[Viewpoint] Power hogs? Don’t look at our homesPresident Lee Myung-bak came down hard on the country’s monopoly power utility, Korea Electric Power Corporation, and distributor Korea Power Exchange after last week’s no-notice daytime blackout. He was so furious that he pounded the table while lashing out at executives from the power companies.
Lee saw with his own eyes the havoc a complete blackout causes in today’s society during his stay in Rome in September 2003, when he was Seoul’s mayor. The public, confounded and scared when they were stuck in traffic, elevators, and dark office buildings with no power, may have been pleased to see the top guys at the power suppliers get whipped.
But experts view the fiasco in a different light. They say censure and sacking will not make any difference. Former Kepco President Kim Ssang-su gave up his post as an LG Electronics adviser receiving 2 billion won ($1.7 million) a year to accept the chief executive position at the power company, where he received an annual salary of about 10 percent of that. He blames cheap utility prices as the fundamental problem behind the simmering energy crisis. Former Minister of Knowledge Economy Choi Kyung-hwan shares that opinion.
Gone are the days when campaigning for energy conservation worked. Dutiful families have been prudent in energy usage for about two decades now. Housewives check for efficiency standards certificates when shopping for electrical appliances and homes are built with good insulation. As a result, household electricity consumption has grown no more than 1.3 percent annually and usage matches the efficiency levels of advanced countries. A public campaign to unplug and switch off would be preaching to the choir.
The public and manufacturing sectors are the real culprits. Industrial electricity usage is priced at 87 won per kilowatt-hour, compared with 130 won for household use. To encourage industrial activity and exports, the government gives manufacturers power at rates below market cost.
Companies are too comfortable with cheap electricity to pay heed to calls to raise energy efficiency. The ratio of industrial power usage to total consumption is falling in other advanced economies, while the opposite is true in Korea. For instance, Japan’s industrial users consume 30 percent of electricity produced while Korea’s consume 54 percent.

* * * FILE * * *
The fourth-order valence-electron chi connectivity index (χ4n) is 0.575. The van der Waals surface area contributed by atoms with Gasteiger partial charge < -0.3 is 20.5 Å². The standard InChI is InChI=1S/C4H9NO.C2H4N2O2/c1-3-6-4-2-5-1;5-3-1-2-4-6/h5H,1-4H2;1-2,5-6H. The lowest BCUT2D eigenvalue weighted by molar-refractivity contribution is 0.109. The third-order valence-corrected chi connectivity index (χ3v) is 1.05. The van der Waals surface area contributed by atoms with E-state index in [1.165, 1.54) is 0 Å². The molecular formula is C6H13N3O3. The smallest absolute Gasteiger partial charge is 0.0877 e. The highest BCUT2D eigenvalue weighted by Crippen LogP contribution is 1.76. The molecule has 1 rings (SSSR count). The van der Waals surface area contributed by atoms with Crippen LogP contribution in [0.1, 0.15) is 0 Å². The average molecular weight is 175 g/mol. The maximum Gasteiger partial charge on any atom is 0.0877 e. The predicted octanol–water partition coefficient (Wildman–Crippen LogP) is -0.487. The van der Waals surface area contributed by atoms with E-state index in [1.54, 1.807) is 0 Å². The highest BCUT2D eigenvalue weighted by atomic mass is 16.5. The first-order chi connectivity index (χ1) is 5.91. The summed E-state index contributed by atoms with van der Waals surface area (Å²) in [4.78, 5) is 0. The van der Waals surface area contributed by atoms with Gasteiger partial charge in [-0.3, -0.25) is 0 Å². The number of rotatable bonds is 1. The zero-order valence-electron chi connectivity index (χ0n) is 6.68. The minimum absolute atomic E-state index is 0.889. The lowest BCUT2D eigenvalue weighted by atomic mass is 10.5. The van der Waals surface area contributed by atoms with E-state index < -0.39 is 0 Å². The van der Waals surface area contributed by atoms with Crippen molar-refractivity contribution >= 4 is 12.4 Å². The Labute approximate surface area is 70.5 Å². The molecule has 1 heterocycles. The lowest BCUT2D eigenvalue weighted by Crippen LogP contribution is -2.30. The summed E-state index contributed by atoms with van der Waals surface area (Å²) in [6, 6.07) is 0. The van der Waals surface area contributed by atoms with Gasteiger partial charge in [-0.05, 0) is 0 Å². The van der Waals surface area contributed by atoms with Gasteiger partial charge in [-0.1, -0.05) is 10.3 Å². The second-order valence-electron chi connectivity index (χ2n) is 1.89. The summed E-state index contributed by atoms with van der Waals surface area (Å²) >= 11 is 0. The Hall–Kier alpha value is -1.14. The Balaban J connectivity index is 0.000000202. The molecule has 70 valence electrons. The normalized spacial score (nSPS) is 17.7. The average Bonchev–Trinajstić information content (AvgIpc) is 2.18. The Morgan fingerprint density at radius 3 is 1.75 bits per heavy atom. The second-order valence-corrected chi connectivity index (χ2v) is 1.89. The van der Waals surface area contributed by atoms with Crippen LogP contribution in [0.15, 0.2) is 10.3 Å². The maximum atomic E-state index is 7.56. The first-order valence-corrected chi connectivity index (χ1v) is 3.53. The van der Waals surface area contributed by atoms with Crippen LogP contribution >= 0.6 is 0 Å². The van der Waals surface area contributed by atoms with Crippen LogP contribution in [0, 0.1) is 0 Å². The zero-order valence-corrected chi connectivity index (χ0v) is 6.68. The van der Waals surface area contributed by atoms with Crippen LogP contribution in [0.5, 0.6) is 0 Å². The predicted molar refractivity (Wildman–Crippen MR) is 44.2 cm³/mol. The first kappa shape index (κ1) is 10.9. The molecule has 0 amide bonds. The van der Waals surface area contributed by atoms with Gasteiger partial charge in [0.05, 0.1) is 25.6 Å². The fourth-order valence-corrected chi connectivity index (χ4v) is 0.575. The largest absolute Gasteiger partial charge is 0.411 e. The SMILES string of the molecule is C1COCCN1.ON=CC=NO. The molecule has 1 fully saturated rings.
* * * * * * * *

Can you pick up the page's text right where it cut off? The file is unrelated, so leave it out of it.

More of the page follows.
The public sector, which consumes a third of power generated here, is equally heedless. While households think twice about turning on air-conditioners or heaters out of fear of the progressive rate structure, government buildings are unnecessarily cool in summer and warm in winter.
Satellite photos of the Korean Peninsula in nighttime show a brightly-lit South Korea, but the northern half is unrecognizable in almost total darkness. North Korea is short of electricity, but South Korea is extravagant in lighting.
Utility fees for farmers are half the price of industrial fees. No other countries warm greenhouses in winter time with electric heat. If the government is genuinely worried about supply levels that could lead to a total blackout, it should do something about the cost and stop nagging households that use just 14 percent of generated electricity.
Electricity is an expensive energy source, with an energy-transfer ratio of just 30 percent. But Koreans, thanks to their generous and inflation-obsessed government, think of it as the cheapest fuel around. Heavy oil and gas prices more than tripled over the last decade, but the total electricity bill went up just 16 percent.
Homes and public facilities are renovating to change their boilers to be fueled by cheaper electrical heat instead of gas. It is the general opinion that the government will not hike electricity prices before next year’s legislative and presidential elections. Consumers know their government well. The rolling blackout may be just the start of frequent power outages.
The power distribution system must be fundamentally revamped, first by ditching the idea that manufacturers must be coddled at any cost. Homes should stop subsidizing the cost of power used by exporters.
Despite the immediate toll a price increase could have on corporate profit figures, the government should hike industrial utility charges. Even former LG executive Kim said authorities should at least get back its costs from Samsung and LG, which make astronomical profits.
The government should also improve the power supply network to make it one befitting the country’s advanced information technology. A smart-grid system, or a remote backup power system, can prevent casualties when people are stuck in elevators or tunnels.
It is just a thought, but authorities could cut off power first at the offices of environmental activists or local governments, which are the first to protest new power-generating facilities, when power is short. We need fairness in the energy supply as well.
*The writer is an editorial writer of the JoongAng Ilbo.
By Lee Chul-ho